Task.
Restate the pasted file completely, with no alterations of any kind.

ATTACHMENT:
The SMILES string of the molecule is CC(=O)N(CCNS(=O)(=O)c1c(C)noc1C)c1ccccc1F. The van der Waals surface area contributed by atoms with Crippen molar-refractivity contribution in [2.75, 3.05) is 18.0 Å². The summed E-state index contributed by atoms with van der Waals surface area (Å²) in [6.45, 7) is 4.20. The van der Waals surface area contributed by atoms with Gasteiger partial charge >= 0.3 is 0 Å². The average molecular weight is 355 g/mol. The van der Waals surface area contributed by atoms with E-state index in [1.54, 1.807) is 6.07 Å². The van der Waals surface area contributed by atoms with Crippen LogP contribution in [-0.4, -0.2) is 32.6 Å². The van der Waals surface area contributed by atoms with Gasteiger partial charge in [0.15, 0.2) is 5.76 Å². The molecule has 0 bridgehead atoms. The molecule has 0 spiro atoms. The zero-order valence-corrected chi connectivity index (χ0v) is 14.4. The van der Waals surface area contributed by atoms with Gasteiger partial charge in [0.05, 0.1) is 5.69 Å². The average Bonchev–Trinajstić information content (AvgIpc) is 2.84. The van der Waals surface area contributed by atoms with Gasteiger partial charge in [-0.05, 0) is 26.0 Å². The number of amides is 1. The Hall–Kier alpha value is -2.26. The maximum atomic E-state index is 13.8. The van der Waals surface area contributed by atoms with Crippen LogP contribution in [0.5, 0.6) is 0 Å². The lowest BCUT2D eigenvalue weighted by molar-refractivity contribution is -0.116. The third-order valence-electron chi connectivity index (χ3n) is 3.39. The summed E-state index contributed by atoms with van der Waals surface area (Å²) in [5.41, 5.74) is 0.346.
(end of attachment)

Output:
The SMILES string of the molecule is CC(=O)N(CCNS(=O)(=O)c1c(C)noc1C)c1ccccc1F. The van der Waals surface area contributed by atoms with Crippen molar-refractivity contribution in [2.75, 3.05) is 18.0 Å². The summed E-state index contributed by atoms with van der Waals surface area (Å²) in [6.45, 7) is 4.20. The van der Waals surface area contributed by atoms with Gasteiger partial charge >= 0.3 is 0 Å². The average molecular weight is 355 g/mol. The van der Waals surface area contributed by atoms with E-state index in [1.54, 1.807) is 6.07 Å². The van der Waals surface area contributed by atoms with Crippen LogP contribution in [-0.4, -0.2) is 32.6 Å². The van der Waals surface area contributed by atoms with Gasteiger partial charge in [0.15, 0.2) is 5.76 Å². The molecule has 0 bridgehead atoms. The molecule has 0 spiro atoms. The zero-order valence-corrected chi connectivity index (χ0v) is 14.4. The van der Waals surface area contributed by atoms with Gasteiger partial charge in [0.05, 0.1) is 5.69 Å². The average Bonchev–Trinajstić information content (AvgIpc) is 2.84. The van der Waals surface area contributed by atoms with Gasteiger partial charge in [-0.05, 0) is 26.0 Å². The number of amides is 1. The Hall–Kier alpha value is -2.26. The maximum atomic E-state index is 13.8. The van der Waals surface area contributed by atoms with Crippen LogP contribution in [0.5, 0.6) is 0 Å². The lowest BCUT2D eigenvalue weighted by molar-refractivity contribution is -0.116. The third-order valence-electron chi connectivity index (χ3n) is 3.39. The summed E-state index contributed by atoms with van der Waals surface area (Å²) in [5.41, 5.74) is 0.346.